Posted On 05 Sep 2020
Hygiene should always be a priority in the workplace; employers and colleagues have a duty of care to each other to ensure that infections such as colds and flu do not get passed around the office. Apart from health considerations, it’s simply economic common sense for employers to want to keep their employees in good health. In this time of pandemic, hygiene around the workplace is more important than ever. Many companies may be employing professional cleaners, but for smaller operations doing it yourself may be the way to go.
The first thing to consider is what needs cleaning. Essentially, anything that is constantly touched by workers should be put on your cleaning list. This includes tables and desks, keyboards, mice, mouse-pads, telephones, staplers, tape dispensers, light switches, the arms of chairs, and doorknobs. Experts suggest that these items should all be cleaned twice, firstly with a standard soap-based detergent and then with antibacterial wipes. Be careful with any items where moisture can seep inside machinery and damage internal electronics, such as keyboards and cell phones; use a cloth moistened with antibacterial cleaner rather than spraying it straight on to this type of item.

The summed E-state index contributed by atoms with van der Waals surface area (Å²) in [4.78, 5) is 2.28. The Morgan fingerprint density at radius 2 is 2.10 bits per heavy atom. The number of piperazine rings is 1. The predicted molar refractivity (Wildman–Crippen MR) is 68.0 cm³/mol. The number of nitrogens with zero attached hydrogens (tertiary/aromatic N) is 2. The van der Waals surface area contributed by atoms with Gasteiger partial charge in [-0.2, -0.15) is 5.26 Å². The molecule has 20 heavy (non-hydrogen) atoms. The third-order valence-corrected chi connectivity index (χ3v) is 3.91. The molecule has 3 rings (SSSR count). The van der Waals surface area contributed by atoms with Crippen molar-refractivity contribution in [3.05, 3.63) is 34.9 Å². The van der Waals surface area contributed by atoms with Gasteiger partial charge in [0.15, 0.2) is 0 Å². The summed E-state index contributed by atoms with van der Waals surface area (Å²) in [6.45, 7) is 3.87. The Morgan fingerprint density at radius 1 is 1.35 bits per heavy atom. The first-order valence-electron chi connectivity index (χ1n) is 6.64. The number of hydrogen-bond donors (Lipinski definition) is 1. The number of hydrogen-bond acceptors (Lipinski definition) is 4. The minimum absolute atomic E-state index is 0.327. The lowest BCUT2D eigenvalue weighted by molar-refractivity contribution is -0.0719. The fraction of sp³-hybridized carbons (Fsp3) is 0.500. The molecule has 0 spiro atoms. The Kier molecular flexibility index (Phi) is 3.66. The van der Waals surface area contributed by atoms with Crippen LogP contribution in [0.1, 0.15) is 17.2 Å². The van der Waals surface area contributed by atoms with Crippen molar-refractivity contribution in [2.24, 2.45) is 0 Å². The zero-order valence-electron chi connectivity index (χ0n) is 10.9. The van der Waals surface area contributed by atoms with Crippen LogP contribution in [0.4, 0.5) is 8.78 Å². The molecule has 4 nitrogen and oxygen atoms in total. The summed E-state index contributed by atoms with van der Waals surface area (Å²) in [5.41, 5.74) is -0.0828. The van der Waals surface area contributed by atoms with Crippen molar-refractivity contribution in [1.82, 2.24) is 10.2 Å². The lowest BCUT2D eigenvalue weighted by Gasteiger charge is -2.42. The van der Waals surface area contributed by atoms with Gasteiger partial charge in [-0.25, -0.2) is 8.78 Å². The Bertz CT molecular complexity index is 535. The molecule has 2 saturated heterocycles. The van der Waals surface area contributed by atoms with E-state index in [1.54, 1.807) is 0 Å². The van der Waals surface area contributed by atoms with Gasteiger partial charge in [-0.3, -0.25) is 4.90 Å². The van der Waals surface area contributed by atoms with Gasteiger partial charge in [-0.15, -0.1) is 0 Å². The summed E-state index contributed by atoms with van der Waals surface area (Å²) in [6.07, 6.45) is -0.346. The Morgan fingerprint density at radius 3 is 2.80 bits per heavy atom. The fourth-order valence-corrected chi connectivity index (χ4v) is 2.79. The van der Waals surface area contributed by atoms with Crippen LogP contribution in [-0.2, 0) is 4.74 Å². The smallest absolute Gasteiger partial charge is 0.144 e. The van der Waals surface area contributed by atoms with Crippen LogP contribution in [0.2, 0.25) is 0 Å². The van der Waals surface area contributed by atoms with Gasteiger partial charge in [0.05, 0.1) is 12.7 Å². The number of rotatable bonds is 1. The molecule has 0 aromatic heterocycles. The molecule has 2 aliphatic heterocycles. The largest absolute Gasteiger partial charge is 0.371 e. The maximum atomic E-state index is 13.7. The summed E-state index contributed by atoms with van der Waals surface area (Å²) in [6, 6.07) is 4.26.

Don’t forget that there is more to office than just the workspace; clearly, communal bathrooms and shower areas should have rigorous regular cleaning schedules at all times, but you might want to consider increasing the frequency and thoroughness of cleaning in the current environment. Make sure all your employees are aware of their responsibilities to be even more meticulous about hand washing, disposal of sanitary wipes, etc. If you do have any fabric towels etc in your bathroom, now is the time to replace them with disposable ones.
Other communal areas such as break rooms should get as much attention as the office and the bathrooms; all surfaces should be thoroughly wiped down several times a day. You should pay particular attention to refrigerators, microwaves, and anywhere else that food is stored. Make it clear which storage area belongs to whom, so you can minimise the chances of people handling each other’s food containers, cutlery, etc.
For all these cleaning jobs, make sure that you use a product such as Lysol or Clorox, one that says on the label that it is designed to kill viruses. Some vinegar-based cleaning products may leave your surfaces looking clean, but obviously viruses are not visible to the naked eye; use a product that offers the greatest peace of mind, use it regularly, and use it thoroughly.